Nouri al-Maliki was named prime minister-designate in November 2010. Per the Constitution, he had 30 days to name a Cabinet. This is confusing to some in the press. The 30-day deadline? That's the full Cabinet. There's no point in a deadline if it's not the full Cabinet. Nouri failed to do that but -- due to the Erbil Agreement and an ineffective Iraqi president -- Nouri was moved from prime minister-designate to prime minister as December 2010 was coming to a close. Nouri has never nominated people to head the security ministries. All this time later, they still remain vacant. All Iraqi News reports that tribal leaders from Anbar, Maysan, Najaf and Nineveh provinces met in Baghdad today and they called on the government to fill those vacancies. Specifically, they want Saadoun al-Dulaymi to be the Minister of Defense. Nouri has tagged him "acting defense minister." There is no such post and the tribal leaders are aware of that. Unless Nouri nominates someone whom the Parliament votes to confirm, there is no Minister. Once and if they are confirmed, the person is a Minister and they can be independent because Nouri can't fire them by himself. Parliament has to vote the Minister out of office. The creation of 'acting' ministers allows Nouri to control those posts because people in them have to do as he instructs or he removes them. They have not been confirmed by Parliament so they have no protection and they are not ministers.
Speaker of Parliament Osama al-Nujaifi met with the United Kingdom's new Ambassador to Iraq, Paul Simon Collins, and the two discussed a number of issues. All Iraqi News reports that along with discussing ways to strengthen ties between their two countries, the two discussed the need for some stability in Iraq.
Kitabat reports that the National Alliance is rushing to prepare a paper -- 'by' the Reform Committee -- which will, they hope, circumvent a call to withdraw confidence in Nouri. Supposedly the National Alliance is attempting to work in many points from the Erbil Agreement. Al Mada notes that the Commitee is planning to send a delegation to the KRG in the hopes of garnering support for their paper. The Reform Committee has had little serious analysis in the press. One noteable exception would be Mustafa Habib (Niqash) who addresses some of the issues:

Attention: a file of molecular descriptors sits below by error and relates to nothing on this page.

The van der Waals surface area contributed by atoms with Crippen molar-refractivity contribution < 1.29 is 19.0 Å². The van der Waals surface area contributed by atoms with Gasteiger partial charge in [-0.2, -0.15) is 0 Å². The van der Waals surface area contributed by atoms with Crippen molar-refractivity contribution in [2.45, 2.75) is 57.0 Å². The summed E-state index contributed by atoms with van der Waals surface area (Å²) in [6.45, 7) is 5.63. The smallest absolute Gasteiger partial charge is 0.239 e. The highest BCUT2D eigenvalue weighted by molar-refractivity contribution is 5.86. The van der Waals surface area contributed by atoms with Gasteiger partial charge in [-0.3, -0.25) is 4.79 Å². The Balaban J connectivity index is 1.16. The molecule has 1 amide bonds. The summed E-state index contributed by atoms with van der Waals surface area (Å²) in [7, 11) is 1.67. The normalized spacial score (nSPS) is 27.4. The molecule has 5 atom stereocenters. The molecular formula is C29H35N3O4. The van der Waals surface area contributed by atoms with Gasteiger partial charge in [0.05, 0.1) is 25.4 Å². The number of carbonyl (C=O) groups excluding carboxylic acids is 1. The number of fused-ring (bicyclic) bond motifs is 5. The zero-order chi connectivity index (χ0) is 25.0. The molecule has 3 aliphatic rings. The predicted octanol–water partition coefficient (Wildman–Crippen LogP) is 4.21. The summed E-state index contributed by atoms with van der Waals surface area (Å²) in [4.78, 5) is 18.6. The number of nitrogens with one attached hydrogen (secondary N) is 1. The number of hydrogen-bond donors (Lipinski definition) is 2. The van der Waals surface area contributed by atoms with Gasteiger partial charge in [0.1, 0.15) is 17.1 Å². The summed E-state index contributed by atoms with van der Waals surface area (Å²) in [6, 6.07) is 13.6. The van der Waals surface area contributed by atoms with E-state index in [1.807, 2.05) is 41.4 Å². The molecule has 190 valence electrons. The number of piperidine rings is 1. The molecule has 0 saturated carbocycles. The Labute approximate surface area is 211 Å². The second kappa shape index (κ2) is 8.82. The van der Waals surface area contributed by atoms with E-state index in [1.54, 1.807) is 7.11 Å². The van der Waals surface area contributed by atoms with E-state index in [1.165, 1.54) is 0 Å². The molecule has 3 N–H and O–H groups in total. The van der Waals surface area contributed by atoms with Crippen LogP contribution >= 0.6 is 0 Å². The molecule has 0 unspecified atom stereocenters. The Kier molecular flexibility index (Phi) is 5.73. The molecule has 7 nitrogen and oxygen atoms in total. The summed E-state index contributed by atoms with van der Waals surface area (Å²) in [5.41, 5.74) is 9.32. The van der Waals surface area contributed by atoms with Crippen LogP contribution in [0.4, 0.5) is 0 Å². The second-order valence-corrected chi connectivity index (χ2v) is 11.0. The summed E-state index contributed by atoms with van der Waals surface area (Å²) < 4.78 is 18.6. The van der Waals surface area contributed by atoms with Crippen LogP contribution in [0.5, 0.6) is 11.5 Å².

Firstly, there are problems that have to do with agreements between the feuding political blocs about which positions certain high ranking politicians would fill; this included discussion of the vacant seats in certain important ministries, that al-Maliki was occupying in the interim.
Another involved the powers of the federal court and yet another had to do with relations between the Iraqi Parliament and the Iraqi Cabinet, or executive branch; relations were strained with Parliament and ministers often coming to different conclusions. And finally there was the problem of how to balance the demands of the Iraqi Constitution with all of the above.
Despite what appear to be good intentions, there is no doubt that al-Maliki's opponents do not trust him any more than they did before. There has been plenty of press coverage and public relations work on al-Maliki's behalf but the parties who wanted to oust him don't think he is serious about the alleged reforms.
"This call for reform is nothing more than a political manoeuvre and an attempt to gain more time," Hani Ashour, an adviser to the opposition Iraqiya coalition, told NIQASH. The essence of the current political crisis is the fact that al-Maliki has not honoured the Erbil agreement, under which he formed this government."
The so-called Erbil agreement was formulated in Erbil to end a nine month dispute over who should run the government following disputed 2010 elections. It gave al-Maliki the right to form a government if he met certain conditions and gave his electoral opponents certain high powered jobs; basically it was a power sharing deal.
The fact that al-Maliki has done almost nothing to honour that deal doesn't give his opponents much faith that he will change now.
Al Rafidayn reports that National Dialogue Front head and Iraqiya member, Deputy Prime Minister Saleh al-Mutlaq states that Iraqiya and the Kurdistan Alliance are moving forward with their plans to question Nouri before Parliament. al-Mutlaq is quoted stating his amazement over the sensation in some quarters over this since Iraq is a constitutional democracy and questioning is detailed in the Constitution. He also again denied rumors that he has replaced Ayad Allawi as head of Iraqiya. All Iraqi News noted yesterday that a deputy for Iraqiya also confirmed that they are putting together questions and moving towards questioning Nouri before the Parliament.